Wednesday, November 25, 2015

The Basics of Baking a Pumpkin Pie

Making a homemade pumpkin pie from scratch is easy to do. I like to try to avoid using lard and dairy products when possible, but feel free to use what you prefer.


1 pie pumpkin, peeled and chunked
1 cup of condensed milk (coconut, cashew, or soy milk for dairy-free)
1 cup packed brown sugar
1 tsp vanilla extract
1 tsp Ceylon cinnamon (Penzey's)
1 tsp nutneg (Penzey's)
1 tsp baking spice (Penzey's)
2 eggs

Crust (for single crust)
1 cup all-purpose flour (King Arthur)
1/3 cup leaf lard or shortening (Spectrum Organic)
1 Tbsp butter (Kerrygold)
pinch of salt
3 Tbsp ice water


First buy a pie pumpkin, preferably organic. All pumpkins are edible - even the blue and white decorative ones - can be used to bake a pie, but the pie pumpkins are sweeter. There are some French varieties of pie pumpkins that have some more complex flavors. I prefer to steam roast the pumpkin rather than boiling it to soften the flesh because this concentrates the flavor and produces some caramelization rather than the blander watery product that comes from the alternative.
Both decorative pumpkins (left) and pie pumpkins (right) are edible

Peel the pumpkin using a Y-peeler (they are sturdier and better for peeling any winter squash), making sure to remove all of the tough skin. Peeling first makes it easier to deal with now rather than having to remove hot peels off the roasted pumpkin. Seed the pumpkin - you can roast them along with the pumpkin drizzled in olive oil and your choice of spices. Chop the pumpkin into even-sized chunks (to speed cooking time), place in a glass pan or pie plate, and then cover with aluminum foil. Bake at 350F for 1.5 hrs until soft. Let the pumpkin chunks cool to room temperature, and mash with a fork. 

roasted pumpkin chunks (and salsa verde)
toasted pumpkin seeds

Puree the pumpkin with 1 cup of cashew milk, coconut milk, or condensed milk, 1 tsp of ground cinnamon, 1 tsp pie spice, 1 tsp ground nutmeg, and 1 cup of packed brown sugar, and blend the pumpkin mixture until smooth. Taste and adjust the sweetness. Scramble two eggs and blend again. The filling texture can be varied to be more firm and custard-like by adding less milk but an additional egg. I like lots of pie spice flavor, so omit the pie spice and use Mexican cinnamon if you like a less strong, less anise flavor.

Preparation of the crust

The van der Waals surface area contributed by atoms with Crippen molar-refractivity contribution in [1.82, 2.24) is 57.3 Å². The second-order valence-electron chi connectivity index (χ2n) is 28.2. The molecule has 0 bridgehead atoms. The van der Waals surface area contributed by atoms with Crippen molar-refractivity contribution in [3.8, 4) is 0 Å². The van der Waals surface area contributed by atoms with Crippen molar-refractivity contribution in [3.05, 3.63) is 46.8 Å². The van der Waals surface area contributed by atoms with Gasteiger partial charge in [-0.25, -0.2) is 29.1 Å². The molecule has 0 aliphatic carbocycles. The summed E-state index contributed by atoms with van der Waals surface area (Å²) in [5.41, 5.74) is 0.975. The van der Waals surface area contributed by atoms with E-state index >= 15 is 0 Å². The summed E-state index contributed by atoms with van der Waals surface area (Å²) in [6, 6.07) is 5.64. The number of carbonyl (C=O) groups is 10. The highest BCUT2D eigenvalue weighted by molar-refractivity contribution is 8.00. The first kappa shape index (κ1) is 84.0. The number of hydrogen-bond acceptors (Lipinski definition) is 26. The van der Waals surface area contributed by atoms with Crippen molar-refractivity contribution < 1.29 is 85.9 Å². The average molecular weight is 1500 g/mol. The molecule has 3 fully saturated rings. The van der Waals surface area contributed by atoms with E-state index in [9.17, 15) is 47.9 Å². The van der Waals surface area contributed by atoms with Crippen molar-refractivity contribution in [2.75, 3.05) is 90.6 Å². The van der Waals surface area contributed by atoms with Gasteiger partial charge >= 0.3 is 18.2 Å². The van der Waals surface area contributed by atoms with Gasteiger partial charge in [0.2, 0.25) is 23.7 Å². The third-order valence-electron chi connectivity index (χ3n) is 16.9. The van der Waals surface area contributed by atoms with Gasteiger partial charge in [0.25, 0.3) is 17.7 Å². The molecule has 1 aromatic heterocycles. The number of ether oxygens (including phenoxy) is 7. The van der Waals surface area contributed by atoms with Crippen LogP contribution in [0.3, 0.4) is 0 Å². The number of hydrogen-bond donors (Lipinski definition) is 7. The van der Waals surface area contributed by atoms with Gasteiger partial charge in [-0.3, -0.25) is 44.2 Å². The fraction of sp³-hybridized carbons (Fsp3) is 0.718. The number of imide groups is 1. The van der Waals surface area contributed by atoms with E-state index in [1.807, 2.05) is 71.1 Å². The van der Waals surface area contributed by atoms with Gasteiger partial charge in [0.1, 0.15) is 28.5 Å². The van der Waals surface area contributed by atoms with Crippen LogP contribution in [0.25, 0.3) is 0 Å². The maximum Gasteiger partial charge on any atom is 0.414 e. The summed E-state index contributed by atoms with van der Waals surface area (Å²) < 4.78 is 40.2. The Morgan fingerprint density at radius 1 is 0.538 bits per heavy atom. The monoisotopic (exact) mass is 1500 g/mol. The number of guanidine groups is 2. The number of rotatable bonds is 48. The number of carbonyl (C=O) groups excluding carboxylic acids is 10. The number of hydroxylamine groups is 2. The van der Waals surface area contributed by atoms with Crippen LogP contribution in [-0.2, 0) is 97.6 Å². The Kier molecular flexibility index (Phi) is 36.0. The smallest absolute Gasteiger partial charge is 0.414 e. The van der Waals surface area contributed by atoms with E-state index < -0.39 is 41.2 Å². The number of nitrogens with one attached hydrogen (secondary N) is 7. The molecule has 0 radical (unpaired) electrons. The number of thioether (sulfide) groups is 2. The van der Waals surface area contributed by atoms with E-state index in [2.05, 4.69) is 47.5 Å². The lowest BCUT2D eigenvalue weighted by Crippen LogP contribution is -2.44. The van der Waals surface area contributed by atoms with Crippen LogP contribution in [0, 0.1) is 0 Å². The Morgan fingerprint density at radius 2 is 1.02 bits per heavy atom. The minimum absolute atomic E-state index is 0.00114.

Making a good crust is about three things: 1) not overworking the dough after it's wet where gluten can form, 2) coating the flour in fat to reduce gluten formation, and 3) using the right balance of shortening to create shatteringly crisp crust and butter to provide browning and flavor. Personally, I prefer a mostly shortening crust because I like my crust to be flaky. I only use all butter crusts when I'm doing something like a pecan pie. I like to use King Arthur Flour because it's a great product and it's made by a Vermont company. The flour is grown up North, so it will be slightly harder (more gluten) than any grown in the South (why White Lily grown down south is conversely the right flour for biscuits). All bakers I've consulted use Kerrygold butter from Ireland. The dairy cows are 100% grass-fed, so the butter has a great flavor and healthier fatty acid profile than from grain-fed dairy cattle.
crust ingredients

Combine 1 cup of flour, a pinch of salt, 1/3 cup of shortening, and butter using the pastry blender until they are fine crumbs as shown below.

Add 3 Tbsp of ice cold water and combine by chopping through the mixture with the pastry blender until all the dough pulls up into the blender in folds.

To facilitate turning the pie crust onto the pie plate I typically roll on a piece of flour-dusted plastic wrap. Here I used a piece of parchment paper instead, which works too.

Press the dough loosely into a flattened disk. Roll the dough using a flour-dusted rolling pin until it is two inches larger than the glass pie plate. I like to use a French rolling pin that tapers toward the edges to do the rolling. When rolling, push the pin towards the edges with the palms of your hands rather than rolling back and forth where the dough tends to stick to the pin. Dust the top of the dough periodically to keep it from sticking to the pin.
prepping to roll (Made In Italy pumpkin spoon rest from Marshalls HomeGoods)

The dough can be rolled onto the pin with the attached parchment paper leaving one end free. Turn the pin over and unroll the dough across the top of the glass pie plate (darker metal pans are more likely to burn). Then remove the parchment paper by peeling the paper back at a sharp angle.

Gently push the dough to the bottom of the pan. Try not to create cracks in the center of the crust. Typically I fold the edge of the crust before adding the filling to avoid getting liquid on the crust where it can burn, but the technique is reversed here. The free edges should be rolled up to the top edge of the pie plate. Then, use an alternating pinch technique to create a raised crust edge. This technique isn't just pretty. It creates extra height for the filling to expand into, an opportunity to have a browning Maillard reaction that adds flavor, and the folding add additional strength and greater surface area to create more crispness.
Filling added prior to crust edge prep
Alternating pinch technique
Ready to go into the oven
The finished pie with slight browing of the crust
 Note that the dairy-free version of pumpkin pie is darker than a pie prepared with condensed milk.

Sprouts sells this Cool Whip alternative that's trans fat-free and dairy-free

No comments:

Post a Comment